Victorian London - Publications - History - The Queen's London : a Pictorial and Descriptive Record of the Streets, Buildings, Parks and Scenery of the Great Metropolis, 1896 - The Royal Exchange

The Royal Exchange -- photograph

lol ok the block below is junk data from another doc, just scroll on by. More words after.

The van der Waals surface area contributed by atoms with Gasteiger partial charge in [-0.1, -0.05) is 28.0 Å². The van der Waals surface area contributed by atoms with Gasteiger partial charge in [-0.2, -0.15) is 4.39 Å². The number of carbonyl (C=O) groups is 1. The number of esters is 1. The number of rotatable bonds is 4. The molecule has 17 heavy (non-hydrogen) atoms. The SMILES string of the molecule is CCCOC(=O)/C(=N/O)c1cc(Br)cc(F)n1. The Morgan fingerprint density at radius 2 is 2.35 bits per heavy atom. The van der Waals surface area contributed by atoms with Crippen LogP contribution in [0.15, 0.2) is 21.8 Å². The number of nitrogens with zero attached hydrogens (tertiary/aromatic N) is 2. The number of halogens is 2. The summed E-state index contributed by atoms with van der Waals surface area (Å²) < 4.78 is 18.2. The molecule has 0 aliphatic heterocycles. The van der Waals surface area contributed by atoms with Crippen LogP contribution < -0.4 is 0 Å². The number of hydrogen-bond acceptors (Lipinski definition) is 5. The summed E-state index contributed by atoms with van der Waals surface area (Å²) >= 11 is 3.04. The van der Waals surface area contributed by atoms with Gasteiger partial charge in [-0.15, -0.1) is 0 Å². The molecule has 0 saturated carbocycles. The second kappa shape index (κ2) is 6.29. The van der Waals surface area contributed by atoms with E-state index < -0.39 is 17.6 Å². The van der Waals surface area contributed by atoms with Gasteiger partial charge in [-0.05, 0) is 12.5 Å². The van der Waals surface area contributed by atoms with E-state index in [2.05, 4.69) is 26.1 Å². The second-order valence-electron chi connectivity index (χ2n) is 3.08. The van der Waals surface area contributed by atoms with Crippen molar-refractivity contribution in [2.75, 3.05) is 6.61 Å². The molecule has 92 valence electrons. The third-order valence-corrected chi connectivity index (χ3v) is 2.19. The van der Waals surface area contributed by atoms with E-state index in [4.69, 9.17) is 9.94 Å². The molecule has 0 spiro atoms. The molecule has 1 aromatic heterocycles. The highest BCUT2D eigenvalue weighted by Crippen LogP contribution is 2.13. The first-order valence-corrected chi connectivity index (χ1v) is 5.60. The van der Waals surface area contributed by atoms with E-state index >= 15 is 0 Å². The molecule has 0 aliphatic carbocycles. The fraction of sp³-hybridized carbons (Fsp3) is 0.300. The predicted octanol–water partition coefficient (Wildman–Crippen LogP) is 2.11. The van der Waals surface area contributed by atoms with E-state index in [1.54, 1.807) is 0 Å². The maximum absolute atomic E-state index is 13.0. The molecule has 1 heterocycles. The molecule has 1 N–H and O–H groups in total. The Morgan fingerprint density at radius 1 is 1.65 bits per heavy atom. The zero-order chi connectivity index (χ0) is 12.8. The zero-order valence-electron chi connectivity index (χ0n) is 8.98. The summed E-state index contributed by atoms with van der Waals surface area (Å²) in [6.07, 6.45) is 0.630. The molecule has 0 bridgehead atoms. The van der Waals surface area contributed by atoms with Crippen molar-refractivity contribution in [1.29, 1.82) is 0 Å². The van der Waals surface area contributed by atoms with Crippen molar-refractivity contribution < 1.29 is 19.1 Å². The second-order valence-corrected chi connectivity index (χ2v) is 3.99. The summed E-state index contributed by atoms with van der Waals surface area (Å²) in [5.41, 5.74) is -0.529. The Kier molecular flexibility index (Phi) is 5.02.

Few edifices in London are more imposing than the Royal Exchange, with its stately Corinthian portico. It was built by Tite in 1842-4, on the site of Gresham's Exchange. In the tympanum is a group representing the Sovereignty of Commerce, while below are inscribed the words The earth is the Lord's, and the fulness thereof. Business is transacted in the building of an afternoon, the attendance being greatest on Tuesdays and Fridays. On the left of the Royal Exchange is the Bank of England, at one end of Threadneedle Street. The equestrian statue in front represents Wellington, and is an excellent specimen of Chantrey's work. The open space bounded by the Exchange, the Bank, and the Mansion house is perhaps the busiest in all the City.